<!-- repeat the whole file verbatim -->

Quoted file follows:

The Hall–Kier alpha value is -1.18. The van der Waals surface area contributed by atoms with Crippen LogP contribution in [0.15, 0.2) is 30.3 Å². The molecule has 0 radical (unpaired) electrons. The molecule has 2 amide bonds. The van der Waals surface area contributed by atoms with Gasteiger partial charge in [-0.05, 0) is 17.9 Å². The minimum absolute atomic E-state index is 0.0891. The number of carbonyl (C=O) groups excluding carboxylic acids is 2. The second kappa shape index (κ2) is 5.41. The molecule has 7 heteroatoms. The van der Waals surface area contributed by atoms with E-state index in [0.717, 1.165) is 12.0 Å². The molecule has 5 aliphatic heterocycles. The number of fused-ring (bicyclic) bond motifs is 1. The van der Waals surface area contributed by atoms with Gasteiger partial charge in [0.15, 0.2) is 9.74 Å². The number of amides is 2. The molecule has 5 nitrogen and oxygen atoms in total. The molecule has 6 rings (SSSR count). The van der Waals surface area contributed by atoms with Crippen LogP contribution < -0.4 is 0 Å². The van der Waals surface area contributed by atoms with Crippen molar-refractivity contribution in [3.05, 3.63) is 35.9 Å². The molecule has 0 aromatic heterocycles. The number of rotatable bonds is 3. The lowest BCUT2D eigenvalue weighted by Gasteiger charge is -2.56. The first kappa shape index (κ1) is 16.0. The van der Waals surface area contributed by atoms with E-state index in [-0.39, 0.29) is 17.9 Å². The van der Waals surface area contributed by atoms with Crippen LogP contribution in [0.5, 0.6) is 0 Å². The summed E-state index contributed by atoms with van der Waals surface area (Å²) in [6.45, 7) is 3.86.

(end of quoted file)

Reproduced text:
The Hall–Kier alpha value is -1.18. The van der Waals surface area contributed by atoms with Crippen LogP contribution in [0.15, 0.2) is 30.3 Å². The molecule has 0 radical (unpaired) electrons. The molecule has 2 amide bonds. The van der Waals surface area contributed by atoms with Gasteiger partial charge in [-0.05, 0) is 17.9 Å². The minimum absolute atomic E-state index is 0.0891. The number of carbonyl (C=O) groups excluding carboxylic acids is 2. The second kappa shape index (κ2) is 5.41. The molecule has 7 heteroatoms. The van der Waals surface area contributed by atoms with E-state index in [0.717, 1.165) is 12.0 Å². The molecule has 5 aliphatic heterocycles. The number of fused-ring (bicyclic) bond motifs is 1. The van der Waals surface area contributed by atoms with Gasteiger partial charge in [0.15, 0.2) is 9.74 Å². The number of amides is 2. The molecule has 5 nitrogen and oxygen atoms in total. The molecule has 6 rings (SSSR count). The van der Waals surface area contributed by atoms with Crippen LogP contribution < -0.4 is 0 Å². The van der Waals surface area contributed by atoms with Crippen molar-refractivity contribution in [3.05, 3.63) is 35.9 Å². The molecule has 0 aromatic heterocycles. The number of rotatable bonds is 3. The lowest BCUT2D eigenvalue weighted by Gasteiger charge is -2.56. The first kappa shape index (κ1) is 16.0. The van der Waals surface area contributed by atoms with E-state index in [-0.39, 0.29) is 17.9 Å². The van der Waals surface area contributed by atoms with Crippen LogP contribution in [0.5, 0.6) is 0 Å². The summed E-state index contributed by atoms with van der Waals surface area (Å²) in [6.45, 7) is 3.86.